Hi, my name is Wayne. I’m a 43-year old businessman and a real estate investor who has two residential properties. As I write, I plan to buy a condominium unit in Penang for investment. The details of the property is as follows:
a. The cost of the property is RM 500,000.
b. The property shall be bought under Mike, a 26-year old Productions Manager who has worked for my company over the last three years. With him, I would be able to buy the condominium unit by placing a 10% down payment and fund its balance with a 90% loan-to-value (LTV) mortgage with a 35-year tenure. Hence, the mortgage installment is RM 2,000 a month.
c. I’ll be paying for its 10% down payment, transaction and legal fees, mortgage installments, maintenance fees, sinking fund, quit rent, assessment, utility bills, and all expenses related to the property. All Mike needs to do is sign the papers.
d. I intend to hold onto the condominium unit for 10 years. By then, I plan to sell the property off to realise its capital appreciation. Here, I’d agreed to share 25% of its gains with Mike and if the property is to be sold at a loss, I would bear the losses in full.
My concern is: ‘What happens to my property if Mike passes on prematurely?’
If Mike passes on prematurely, the condominium will form part of Mike’s estate and it would be distributed to his beneficiaries according to his testacy status. If Mike passed on intestate (without a will), it could take 2-5 years, the fastest, for the property to be unfrozen and distributed to his beneficiaries. But, if he had a will written, the process could be shortened to 1-2 years.
So, what does it mean to Wayne?
a. The condominium unit shall be frozen for at least 1-5 years.
b. Wayne may recoup his investment in the property only if Mike’s beneficiaries are willing to forgo its title deed and transfer it back to Wayne after receiving it.
It means Wayne risks losing all of his investment if Mike passes on prematurely.
Is having Mike Writing a Will to Bequeath the Property to Wayne a Solution?
The answer is nope. Why?
This is because firstly, Mike may rewrite his will at any time he wishes to and he does not need to have Wayne’s consent to do so. Secondly, even if Mike likes to honour Wayne by bequeathing the condominium unit to him, the property will still be frozen in the estate distribution system for 1-2 years.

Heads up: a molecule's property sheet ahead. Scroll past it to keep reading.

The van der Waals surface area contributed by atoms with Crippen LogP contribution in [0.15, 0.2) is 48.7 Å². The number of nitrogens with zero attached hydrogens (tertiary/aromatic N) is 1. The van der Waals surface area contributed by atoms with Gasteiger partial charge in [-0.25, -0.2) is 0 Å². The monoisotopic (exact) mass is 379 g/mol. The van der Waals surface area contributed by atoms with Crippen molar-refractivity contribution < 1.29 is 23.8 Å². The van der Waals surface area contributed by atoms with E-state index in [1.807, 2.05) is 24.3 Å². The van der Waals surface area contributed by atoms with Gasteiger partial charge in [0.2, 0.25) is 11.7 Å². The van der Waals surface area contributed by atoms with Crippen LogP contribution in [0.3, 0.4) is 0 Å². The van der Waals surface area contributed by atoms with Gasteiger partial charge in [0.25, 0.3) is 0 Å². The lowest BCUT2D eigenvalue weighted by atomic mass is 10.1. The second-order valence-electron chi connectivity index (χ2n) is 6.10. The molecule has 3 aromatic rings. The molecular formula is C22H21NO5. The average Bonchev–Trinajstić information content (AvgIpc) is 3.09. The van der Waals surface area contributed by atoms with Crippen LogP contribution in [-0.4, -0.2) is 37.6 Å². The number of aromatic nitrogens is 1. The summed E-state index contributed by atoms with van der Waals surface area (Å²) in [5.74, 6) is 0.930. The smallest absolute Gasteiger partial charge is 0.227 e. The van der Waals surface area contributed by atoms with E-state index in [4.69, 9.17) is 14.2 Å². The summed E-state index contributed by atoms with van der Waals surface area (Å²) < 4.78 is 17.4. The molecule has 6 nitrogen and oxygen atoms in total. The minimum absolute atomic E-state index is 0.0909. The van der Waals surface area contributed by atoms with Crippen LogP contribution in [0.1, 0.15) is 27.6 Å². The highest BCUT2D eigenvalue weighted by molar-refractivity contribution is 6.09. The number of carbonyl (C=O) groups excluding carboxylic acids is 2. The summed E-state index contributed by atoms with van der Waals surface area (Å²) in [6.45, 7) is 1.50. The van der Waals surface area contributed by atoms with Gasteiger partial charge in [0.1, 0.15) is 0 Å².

As such, it is a futile effort for Wayne to get Mike to write his will to transfer the property to him in the event of Mike passing on prematurely.
So, Does it Mean that Mike is Getting the Better Out of this Deal?
On the flip side, Mike has his own concerns too. He may ask:
‘What will happen to him if Wayne, his boss is the one who passes on first?’
Who would be paying for all of the property-related expenses such as mortgage installments, maintenance fees, sinking funds, quit rent, assessment, utility bills and so on and so forth, which in total could be around RM 2,500 a month?
If Wayne passes on prematurely, Mike is obligated to continue making payment for all of the above expenses because if not, he will risk being blacklisted by the bank and penalised by the government for unsettled bills. This could impact his credit score and thus, reducing his eligibility for a new loan in the future.
Why? This is because Wayne is not the life insured under the MRTA policy.
Also, this could arise if Wayne becomes comatose and permanently disable. For both situations, the property’s expenses could not be settled as Wayne had lost his ability to make transactions. If Wayne’s family members are unaware of the existence of this property, Mike would have to settle these payments or risk the above mentioned.
How to Protect the Interest of Wayne and Mike in this Property Deal?
So, what can Wayne do about it?
There are two things that Wayne needs to do to safeguard their interests in this property deal. They are as follows:
1. Mike to Set Up a Property Trust
After buying the property, Wayne can have Mike set up a property trust, where the legal rights to the property shall be transferred effectively to the trustee via a power of attorney (POA). Then, Wayne shall be elected as the trust’s effective controller and beneficiary. Also, Wayne could nominate his wife and children as his substitute beneficiaries of the trust so that they could inherit the property if Wayne passes on.
As such, Wayne will retain control over the property if Mike is alive. If he passes on prematurely, Wayne will inherit the condominium unit. It addresses Wayne’s concern on having his property falling under Mike’s estate upon Mike’s passing.
2. Wayne to Set Up an Insurance Trust
Wayne could buy a life insurance policy, where the sum assured is equivalent to 60 months worth of mortgage installments or RM 120,000 in his case. Then, he is to assign it an insurance trust where upon death or becoming totally disabled in the future, the sum assured could be used to service 60 months worth of installment and hence, freeing Mike from the burden of needing to fulfil hefty monthly commitments while waiting to dispose of the property.
As a Result:
In any of the two cases, Wayne is able to protect his stake in the property.
For instance, if Mike passes on, Wayne gets his property.
However, if Wayne passes on, Mike is free from a load of financial burdens as they would be taken care off by the insurance policy. Then, the property could be sold off where Mike could also be entitled for 25% of any gains derived from its sale. The remaining 75% shall be distributed to Wayne’s beneficiaries. This is an added clause which could be included in Mike’s property trust.
This is only possible if you set up a property trust and insurance trust between your proxy and yourself, as the investor. Personally, I believe your situation may be different and hence, needing ideas and assistance from a professional estate planner. If that is you, you could book yourself an appointment with our estate planning consultant by filling up the details below: